In 2012, Blue Milk wrote a piece on 10 rules for women blogging about their relationship woes. It’s a little bit depressing how relevant these ‘rules’ remain today.
A momentary break if you will, for my favourite cute kitten picture:
And now a varied selection of headings under which the rest of our carnival resides.
Connection and Community
Brocklesnitch writes about how sharing of news when someone has died has changed, how you can seem to map the spread of the news through people’s reactions across different modes of social media, and how it’s unique and important and helps in its own way.
Deirdre Fidge writes for ABC’s The Drum about introversion and stereotypes, how it doesn’t always look like cats, naps and social stress.
Anna writes on Hoyden About Town calling for a brainstorming session on organising a festival to celebrate the 400th anniversary of Shakespeare’s death, apparently the 300th anniversary coincided with the first ANZAC celebration but so far nothing is planned for this centenary.
Race and Racism
TigTog from Hoyden About Town posted a media circus about the use of Vegemite for brewing alcohol, pointing out that at best it’s incorrect and misguided and worst, is old fashioned racism. No points for guessing which localities would be affected by a ‘crackdown’ on shelves of Vegemite.
Writing in Water is a New Zealander living in the United States and writes about what New Zealand can learn from the United States about confronting racism. Writing in Water is a new voice to the carnival and very welcome.
Stephanie of No Award writes about fantasy worlds and real world commentary and how while she’d love to see less white-centric landscapes used in fantasy, she also doesn’t want to see non-white landscapes reduced to stereotypes or used to judge from an outside perspective.
A guest post from Daniel Jack on Celeste Liddle’s blog Rantings of an Aboriginal Feminist talks about Adam Goodes and the racism that shows its ugly face when he dared to show his pride in his Aboriginal heritage, while also drawing attention to issues faced by Aboriginal people in Australia.
In Daily Life, Ali Benton looks at the personal cost to her family with the delay on marriage equality and the way in which Australian politics has generally handled the issue in recent years.
No Place For Sheep writes about the hypocrisy of Abbott saying that the same-sex marriage debate is a deeply personal issue, but then declined to allow Coalition MPs the opportunity for a conscience vote.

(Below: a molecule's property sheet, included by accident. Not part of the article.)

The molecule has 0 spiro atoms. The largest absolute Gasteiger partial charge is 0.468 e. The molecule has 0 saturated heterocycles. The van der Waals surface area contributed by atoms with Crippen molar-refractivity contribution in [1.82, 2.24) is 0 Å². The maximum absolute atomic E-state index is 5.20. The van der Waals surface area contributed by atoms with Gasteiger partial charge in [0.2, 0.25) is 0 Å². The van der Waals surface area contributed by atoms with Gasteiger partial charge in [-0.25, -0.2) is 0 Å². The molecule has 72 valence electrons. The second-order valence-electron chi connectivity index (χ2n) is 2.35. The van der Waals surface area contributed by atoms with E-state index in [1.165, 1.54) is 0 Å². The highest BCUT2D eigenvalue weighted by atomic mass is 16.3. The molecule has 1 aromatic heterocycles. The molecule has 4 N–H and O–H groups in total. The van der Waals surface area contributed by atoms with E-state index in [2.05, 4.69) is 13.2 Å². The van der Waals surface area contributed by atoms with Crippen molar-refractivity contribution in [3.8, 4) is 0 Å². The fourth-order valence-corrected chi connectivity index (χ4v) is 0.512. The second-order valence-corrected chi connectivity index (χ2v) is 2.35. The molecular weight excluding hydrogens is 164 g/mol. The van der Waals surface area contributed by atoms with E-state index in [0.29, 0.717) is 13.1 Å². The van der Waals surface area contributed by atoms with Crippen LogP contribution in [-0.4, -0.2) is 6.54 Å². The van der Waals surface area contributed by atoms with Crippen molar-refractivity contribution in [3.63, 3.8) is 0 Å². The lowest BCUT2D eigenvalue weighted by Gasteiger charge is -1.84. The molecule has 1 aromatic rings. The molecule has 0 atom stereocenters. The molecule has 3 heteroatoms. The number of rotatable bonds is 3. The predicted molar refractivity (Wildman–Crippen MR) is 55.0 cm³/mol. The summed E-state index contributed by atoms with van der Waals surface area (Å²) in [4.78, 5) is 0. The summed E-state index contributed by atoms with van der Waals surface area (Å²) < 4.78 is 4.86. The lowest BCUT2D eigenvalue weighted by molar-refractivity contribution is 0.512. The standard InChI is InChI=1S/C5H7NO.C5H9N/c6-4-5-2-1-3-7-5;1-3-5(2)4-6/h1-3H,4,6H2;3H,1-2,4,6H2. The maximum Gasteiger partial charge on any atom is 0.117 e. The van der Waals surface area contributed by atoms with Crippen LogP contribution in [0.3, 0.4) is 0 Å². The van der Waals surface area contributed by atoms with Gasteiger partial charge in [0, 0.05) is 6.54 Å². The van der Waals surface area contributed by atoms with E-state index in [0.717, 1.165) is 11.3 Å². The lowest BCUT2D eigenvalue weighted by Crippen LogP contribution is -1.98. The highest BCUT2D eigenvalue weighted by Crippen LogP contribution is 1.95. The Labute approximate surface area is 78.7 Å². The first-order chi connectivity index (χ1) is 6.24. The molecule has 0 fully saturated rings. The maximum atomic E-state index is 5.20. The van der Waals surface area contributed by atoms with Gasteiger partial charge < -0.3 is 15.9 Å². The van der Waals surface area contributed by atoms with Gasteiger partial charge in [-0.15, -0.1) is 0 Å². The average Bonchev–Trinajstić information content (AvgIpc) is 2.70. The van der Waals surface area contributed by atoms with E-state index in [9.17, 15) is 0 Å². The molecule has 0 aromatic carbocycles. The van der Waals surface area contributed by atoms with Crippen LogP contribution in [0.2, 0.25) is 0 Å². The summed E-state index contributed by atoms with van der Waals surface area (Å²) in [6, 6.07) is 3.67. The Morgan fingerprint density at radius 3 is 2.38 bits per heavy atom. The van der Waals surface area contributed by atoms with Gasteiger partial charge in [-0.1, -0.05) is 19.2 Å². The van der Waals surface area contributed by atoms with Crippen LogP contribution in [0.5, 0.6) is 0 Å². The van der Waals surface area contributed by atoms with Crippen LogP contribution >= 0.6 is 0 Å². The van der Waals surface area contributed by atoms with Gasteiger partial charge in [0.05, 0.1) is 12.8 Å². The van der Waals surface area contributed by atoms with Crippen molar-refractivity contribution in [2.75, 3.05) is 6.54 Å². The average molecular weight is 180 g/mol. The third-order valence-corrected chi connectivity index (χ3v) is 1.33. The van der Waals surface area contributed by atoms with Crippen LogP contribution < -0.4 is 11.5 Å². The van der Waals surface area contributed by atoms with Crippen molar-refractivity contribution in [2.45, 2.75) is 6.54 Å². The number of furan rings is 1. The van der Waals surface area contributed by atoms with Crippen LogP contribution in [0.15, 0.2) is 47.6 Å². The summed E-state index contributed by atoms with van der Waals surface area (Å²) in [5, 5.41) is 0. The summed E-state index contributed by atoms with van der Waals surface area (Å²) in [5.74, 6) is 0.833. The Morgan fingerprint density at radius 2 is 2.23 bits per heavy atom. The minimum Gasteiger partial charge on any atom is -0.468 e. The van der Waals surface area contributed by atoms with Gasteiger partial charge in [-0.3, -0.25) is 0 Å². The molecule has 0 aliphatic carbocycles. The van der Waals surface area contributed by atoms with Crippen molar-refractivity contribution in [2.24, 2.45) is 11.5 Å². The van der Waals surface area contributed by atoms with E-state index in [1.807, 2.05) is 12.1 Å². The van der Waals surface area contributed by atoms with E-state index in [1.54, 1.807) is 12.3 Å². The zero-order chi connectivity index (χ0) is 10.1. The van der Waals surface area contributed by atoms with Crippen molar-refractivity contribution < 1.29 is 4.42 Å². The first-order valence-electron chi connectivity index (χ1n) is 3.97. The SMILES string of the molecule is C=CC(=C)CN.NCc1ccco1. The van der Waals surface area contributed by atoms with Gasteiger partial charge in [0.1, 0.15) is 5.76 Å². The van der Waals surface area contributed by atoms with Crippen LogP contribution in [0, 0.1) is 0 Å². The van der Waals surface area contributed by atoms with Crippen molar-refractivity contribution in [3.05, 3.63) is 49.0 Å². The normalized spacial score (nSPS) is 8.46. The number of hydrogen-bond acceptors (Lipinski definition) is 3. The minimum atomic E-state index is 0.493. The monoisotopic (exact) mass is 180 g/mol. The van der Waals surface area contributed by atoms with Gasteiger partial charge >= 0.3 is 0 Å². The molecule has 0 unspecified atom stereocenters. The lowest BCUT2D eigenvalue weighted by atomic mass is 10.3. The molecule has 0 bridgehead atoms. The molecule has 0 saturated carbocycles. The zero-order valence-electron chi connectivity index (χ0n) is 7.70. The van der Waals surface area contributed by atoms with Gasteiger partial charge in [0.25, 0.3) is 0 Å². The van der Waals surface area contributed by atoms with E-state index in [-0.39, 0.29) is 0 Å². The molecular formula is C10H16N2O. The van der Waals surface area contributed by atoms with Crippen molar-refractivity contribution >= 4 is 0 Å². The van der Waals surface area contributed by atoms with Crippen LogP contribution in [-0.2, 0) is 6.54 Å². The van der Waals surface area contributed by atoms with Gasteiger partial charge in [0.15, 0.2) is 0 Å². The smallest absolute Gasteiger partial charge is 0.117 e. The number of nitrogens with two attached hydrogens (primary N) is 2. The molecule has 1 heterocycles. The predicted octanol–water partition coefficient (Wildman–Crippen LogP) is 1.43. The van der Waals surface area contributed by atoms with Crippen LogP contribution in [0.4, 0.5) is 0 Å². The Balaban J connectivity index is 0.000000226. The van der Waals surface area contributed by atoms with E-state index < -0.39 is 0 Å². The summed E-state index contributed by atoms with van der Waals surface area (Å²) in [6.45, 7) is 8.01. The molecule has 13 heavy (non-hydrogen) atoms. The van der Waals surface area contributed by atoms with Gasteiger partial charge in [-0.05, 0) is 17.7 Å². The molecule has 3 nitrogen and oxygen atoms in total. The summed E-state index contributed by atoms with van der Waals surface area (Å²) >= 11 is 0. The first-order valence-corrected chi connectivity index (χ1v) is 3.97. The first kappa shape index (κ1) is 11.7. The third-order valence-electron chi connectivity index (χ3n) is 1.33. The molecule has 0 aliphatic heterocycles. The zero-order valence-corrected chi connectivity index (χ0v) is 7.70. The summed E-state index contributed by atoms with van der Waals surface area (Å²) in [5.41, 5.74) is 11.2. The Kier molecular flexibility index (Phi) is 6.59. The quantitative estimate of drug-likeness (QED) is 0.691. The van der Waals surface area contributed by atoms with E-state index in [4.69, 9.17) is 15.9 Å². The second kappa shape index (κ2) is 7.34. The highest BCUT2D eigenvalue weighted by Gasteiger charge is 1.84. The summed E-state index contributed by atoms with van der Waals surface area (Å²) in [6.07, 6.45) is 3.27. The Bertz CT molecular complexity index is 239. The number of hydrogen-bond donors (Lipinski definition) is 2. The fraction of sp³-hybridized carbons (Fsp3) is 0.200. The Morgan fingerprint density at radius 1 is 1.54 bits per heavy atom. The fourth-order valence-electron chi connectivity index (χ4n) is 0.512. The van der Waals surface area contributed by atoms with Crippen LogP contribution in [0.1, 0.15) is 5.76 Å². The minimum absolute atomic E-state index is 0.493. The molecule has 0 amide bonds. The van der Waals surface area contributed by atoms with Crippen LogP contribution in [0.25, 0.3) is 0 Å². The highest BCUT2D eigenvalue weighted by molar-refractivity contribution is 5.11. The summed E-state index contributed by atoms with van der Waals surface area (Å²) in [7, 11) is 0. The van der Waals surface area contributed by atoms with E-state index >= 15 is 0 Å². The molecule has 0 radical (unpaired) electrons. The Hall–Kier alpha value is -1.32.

Rebecca Shaw writes for Crikey about how the blocking of marriage equality is frustrating, hurtful, incredibly exhausting and deeply personal.
Cristy Clark writes about the spurious arguments against marriage equality including our old favourite ‘won’t somebody think of the children?!’
Celeste Liddle of Rantings of an Aboriginal Feminist writes about the Uluru Bark Petition how incensed she was that a small group of Aboriginal people who do not support marriage equality, claim to speak for all Arrernte people in this matter and how they do not speak for her. (This post is equal parts about marriage equality and racism but since the racism is reflected in response to marriage equality, I’ve placed it here in the carnival.)
Bluebec wrote about marriage equality in Australia and in particular about the five hour meeting held by The Liberal Party on whether to allow a Party conscience vote. It took five hours to decide to maintain the same position (a decision that surprised exactly no one).
Sarah Johnson writes for The Conversation about how a constitutional referendum is a ‘Hail Mary’ for those opposed to same-sex marriage.
Luddite Journo writes for The Hand Mirror about biphobia and Radio New Zealand on the subject of marriage equality. Bi-erasure continues to be a thing all over the place I’ve noticed, it gets so tiresome.
Gaby Baby Outcry
Maeve Marsden writes for Daily Life about being a ‘gaby baby’ and how her family is normal in response to the homophobic backlash against the Gaby Baby film which portrays same-sex families and is being screened across Australia as part of Wear it Purple Day.
Rebecca Shaw writes for The Age about how following the homophobic reaction to ‘Gaby Baby’ in NSW that tolerance is no longer the benchmark, and instead the LGBTIQA now requires acceptance. The time has past where society simply must ‘put up with’ queer people, they (we) are fully fledged members of society and should be included and treated as such.
Motherhood, Maternity and Childcare
Emily of Mama Said writes about how she’s saying no to experts because while it may be that as a parent she wants to do everything possible to do the best for her kids, no one knows them like she does and she doesn’t need a $150 consultation about how to love them and raise them better, she’s already doing an amazing job.
@datakid23 and @solovii wrote for Open Knowledge Foundation about childcare at Govhack and how it got done. So awesome!
Andie Fox (of Blue Milk) writes for Essential Baby trying to answer a range of common questions about extended breastfeeding. The post is personal, candid, honest and insightful about the topic.
Emily of Mama Said wrote this beautiful and insightful post about dealing with prenatal depression, there’s a content note for this as it’s dealing with anxiety and depression which may be triggering for some.